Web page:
Apologies to Conservative MP who claimed First Nations burned water plants

The Piapot First Nation is demanding an apology from a Conservative MP after he said First Nations are burning down water treatment plants because they are frustrated with the Liberals.

Chief Mark Fox and his council say they reject Saskatchewan MP Kevin Waugh’s remarks as “extremely disrespectful” and are calling for a formal apology and retraction of the “baseless claims.”

Waugh made the comments during debate on a First Nations water bill last week, prompting a swift reaction from First Nations and the Minister of Indigenous Services.

“In my home province of Saskatchewan, I’ve seen reserves burn down water treatment plants because the Liberal government has done little or nothing,” Waugh said, directing his comments toward Indigenous Services Minister Patty Hajdu.

He added that it is necessary to “educate people on the reservation to operate these water treatment plants” and blamed the Liberals for not doing more.

A water plant on the Carry the Kettle Nakoda Nation was damaged by fire in 2019, and another on the Piapot First Nation burned in 2018.

Fox said investigations into the fire on the Piapot First Nation identified it was caused by a propane leak.

The cause of the fire at Carry the Kettle Nakoda Nation was not reported.

Waugh retracted his comments a few days later, and his office admitted it is not familiar with any specific circumstances.

“MP Waugh was making the point that after eight years of Justin Trudeau and this Liberal government, what we have is a trail of broken promises and countless Indigenous communities without access to clean water,” his office said.

It wasn’t enough for Fox.

“These statements by the MP are not only without merit, but deeply disrespectful to the people of the Piapot First Nation and to all First Nations committed to the stewardship of our lands and resources,” the chief said in a statement.

“They divert attention from the real problems we face regarding infrastructure and resource management, and should not be overshadowed by such reckless and ill-informed political rhetoric.”

Waugh’s office did not immediately respond to a request for comment.

Last week, Hajdu said there is no place in the House of Commons for the kind of rhetoric he heard from Waugh, especially during debate on a bill that seeks to restore the inherent rights of First Nations.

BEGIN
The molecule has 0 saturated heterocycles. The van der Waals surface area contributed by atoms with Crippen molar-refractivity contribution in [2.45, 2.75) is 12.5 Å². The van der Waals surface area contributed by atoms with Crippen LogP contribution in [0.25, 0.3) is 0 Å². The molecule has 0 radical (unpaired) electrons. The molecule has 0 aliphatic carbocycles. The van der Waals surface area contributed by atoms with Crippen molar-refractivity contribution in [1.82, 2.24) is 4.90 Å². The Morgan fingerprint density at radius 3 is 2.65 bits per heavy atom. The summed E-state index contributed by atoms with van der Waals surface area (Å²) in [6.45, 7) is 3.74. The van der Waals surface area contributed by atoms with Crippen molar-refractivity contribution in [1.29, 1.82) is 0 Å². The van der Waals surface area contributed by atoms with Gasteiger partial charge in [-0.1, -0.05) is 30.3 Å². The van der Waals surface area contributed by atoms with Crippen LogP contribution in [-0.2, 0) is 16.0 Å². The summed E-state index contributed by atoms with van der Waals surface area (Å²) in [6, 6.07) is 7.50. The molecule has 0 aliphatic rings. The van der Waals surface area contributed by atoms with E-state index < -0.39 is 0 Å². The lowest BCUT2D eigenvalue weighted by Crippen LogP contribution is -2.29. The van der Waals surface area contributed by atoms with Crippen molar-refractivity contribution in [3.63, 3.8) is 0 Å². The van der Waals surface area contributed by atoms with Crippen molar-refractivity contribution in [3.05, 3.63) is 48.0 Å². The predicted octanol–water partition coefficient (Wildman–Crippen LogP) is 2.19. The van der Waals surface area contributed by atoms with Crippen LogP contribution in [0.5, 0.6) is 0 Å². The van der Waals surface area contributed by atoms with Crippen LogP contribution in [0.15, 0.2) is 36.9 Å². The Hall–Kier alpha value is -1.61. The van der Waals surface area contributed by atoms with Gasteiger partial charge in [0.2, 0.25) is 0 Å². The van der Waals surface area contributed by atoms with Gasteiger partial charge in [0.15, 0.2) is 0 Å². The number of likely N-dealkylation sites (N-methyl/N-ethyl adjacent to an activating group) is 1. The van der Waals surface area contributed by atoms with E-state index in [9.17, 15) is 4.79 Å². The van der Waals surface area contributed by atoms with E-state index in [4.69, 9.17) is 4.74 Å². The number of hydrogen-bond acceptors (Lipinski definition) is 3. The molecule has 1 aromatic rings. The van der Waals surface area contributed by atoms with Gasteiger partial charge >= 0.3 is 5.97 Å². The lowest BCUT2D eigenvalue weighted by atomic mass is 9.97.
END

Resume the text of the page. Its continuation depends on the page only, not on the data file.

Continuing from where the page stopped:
“The first question coming from the Conservative side of the bench really illustrated the kinds of harmful stereotypes that First Nations have been living with for a long time,” Hajdu told reporters outside the House of Commons.

Hajdu said he would consult with acting House Leader Steven MacKinnon about whether they would ask Waugh to withdraw his comments.

The Southern Chiefs Organization, which represents 34 First Nations in southern Manitoba, said last week that Waugh’s comments reinforced harmful stereotypes about First Nations in an era of reconciliation.

Grand Chief Jerry Daniels urged all MPs to remember the legacy of colonialism in Canada and to “remember the importance of building relationships with First Nations based on kindness and mutual respect to benefit everyone.”

Legislation being debated at the time of Waugh’s initial comments seeks to improve water quality in First Nations communities, improve collaboration on water protection and codify a new First Nations-led water commission.

It was introduced in December, more than a year after the federal government repealed First Nations drinking water legislation dating back to Stephen Harper’s Conservative government.

Hajdu touted the new bill as the result of immense collaboration and knowledge sharing, although some First Nations rejected that claim when the legislation was introduced.

This report by The Canadian Press was first published Feb. 12, 2024.

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